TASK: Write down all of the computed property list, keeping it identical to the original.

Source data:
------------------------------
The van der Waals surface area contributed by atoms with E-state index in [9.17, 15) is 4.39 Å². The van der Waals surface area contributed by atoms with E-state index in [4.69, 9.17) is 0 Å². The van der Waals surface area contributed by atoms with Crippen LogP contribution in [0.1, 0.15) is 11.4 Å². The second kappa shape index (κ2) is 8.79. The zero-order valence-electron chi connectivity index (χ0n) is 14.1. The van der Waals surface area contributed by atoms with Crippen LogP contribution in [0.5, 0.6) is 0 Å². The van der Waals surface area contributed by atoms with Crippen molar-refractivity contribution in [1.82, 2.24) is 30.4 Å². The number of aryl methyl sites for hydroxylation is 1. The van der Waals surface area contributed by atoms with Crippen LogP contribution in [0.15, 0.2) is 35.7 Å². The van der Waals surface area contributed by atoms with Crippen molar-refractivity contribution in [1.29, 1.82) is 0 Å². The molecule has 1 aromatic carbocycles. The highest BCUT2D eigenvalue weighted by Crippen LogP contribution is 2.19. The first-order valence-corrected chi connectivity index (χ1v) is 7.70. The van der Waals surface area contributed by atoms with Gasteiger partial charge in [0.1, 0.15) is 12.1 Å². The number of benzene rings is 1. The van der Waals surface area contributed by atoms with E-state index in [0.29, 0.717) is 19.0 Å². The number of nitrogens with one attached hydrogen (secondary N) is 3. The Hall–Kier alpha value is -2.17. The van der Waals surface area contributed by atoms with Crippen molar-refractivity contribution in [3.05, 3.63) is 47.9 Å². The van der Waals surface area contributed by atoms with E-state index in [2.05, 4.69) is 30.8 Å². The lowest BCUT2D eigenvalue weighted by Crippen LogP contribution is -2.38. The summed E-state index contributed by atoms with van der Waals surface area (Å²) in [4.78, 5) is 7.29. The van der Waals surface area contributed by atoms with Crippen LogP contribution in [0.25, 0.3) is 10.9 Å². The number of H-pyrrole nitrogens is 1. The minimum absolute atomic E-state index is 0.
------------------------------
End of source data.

The van der Waals surface area contributed by atoms with E-state index in [9.17, 15) is 4.39 Å². The van der Waals surface area contributed by atoms with E-state index in [4.69, 9.17) is 0 Å². The van der Waals surface area contributed by atoms with Crippen LogP contribution in [0.1, 0.15) is 11.4 Å². The second kappa shape index (κ2) is 8.79. The zero-order valence-electron chi connectivity index (χ0n) is 14.1. The van der Waals surface area contributed by atoms with Crippen LogP contribution in [0.5, 0.6) is 0 Å². The van der Waals surface area contributed by atoms with Crippen molar-refractivity contribution in [1.82, 2.24) is 30.4 Å². The number of aryl methyl sites for hydroxylation is 1. The van der Waals surface area contributed by atoms with Crippen LogP contribution in [0.15, 0.2) is 35.7 Å². The van der Waals surface area contributed by atoms with Crippen molar-refractivity contribution in [1.29, 1.82) is 0 Å². The molecule has 1 aromatic carbocycles. The highest BCUT2D eigenvalue weighted by Crippen LogP contribution is 2.19. The first-order valence-corrected chi connectivity index (χ1v) is 7.70. The van der Waals surface area contributed by atoms with Gasteiger partial charge in [0.1, 0.15) is 12.1 Å². The number of benzene rings is 1. The van der Waals surface area contributed by atoms with E-state index in [0.29, 0.717) is 19.0 Å². The number of nitrogens with one attached hydrogen (secondary N) is 3. The Hall–Kier alpha value is -2.17. The van der Waals surface area contributed by atoms with Crippen molar-refractivity contribution in [3.05, 3.63) is 47.9 Å². The van der Waals surface area contributed by atoms with E-state index in [2.05, 4.69) is 30.8 Å². The lowest BCUT2D eigenvalue weighted by Crippen LogP contribution is -2.38. The summed E-state index contributed by atoms with van der Waals surface area (Å²) in [4.78, 5) is 7.29. The van der Waals surface area contributed by atoms with Crippen LogP contribution in [0.25, 0.3) is 10.9 Å². The number of H-pyrrole nitrogens is 1. The minimum absolute atomic E-state index is 0.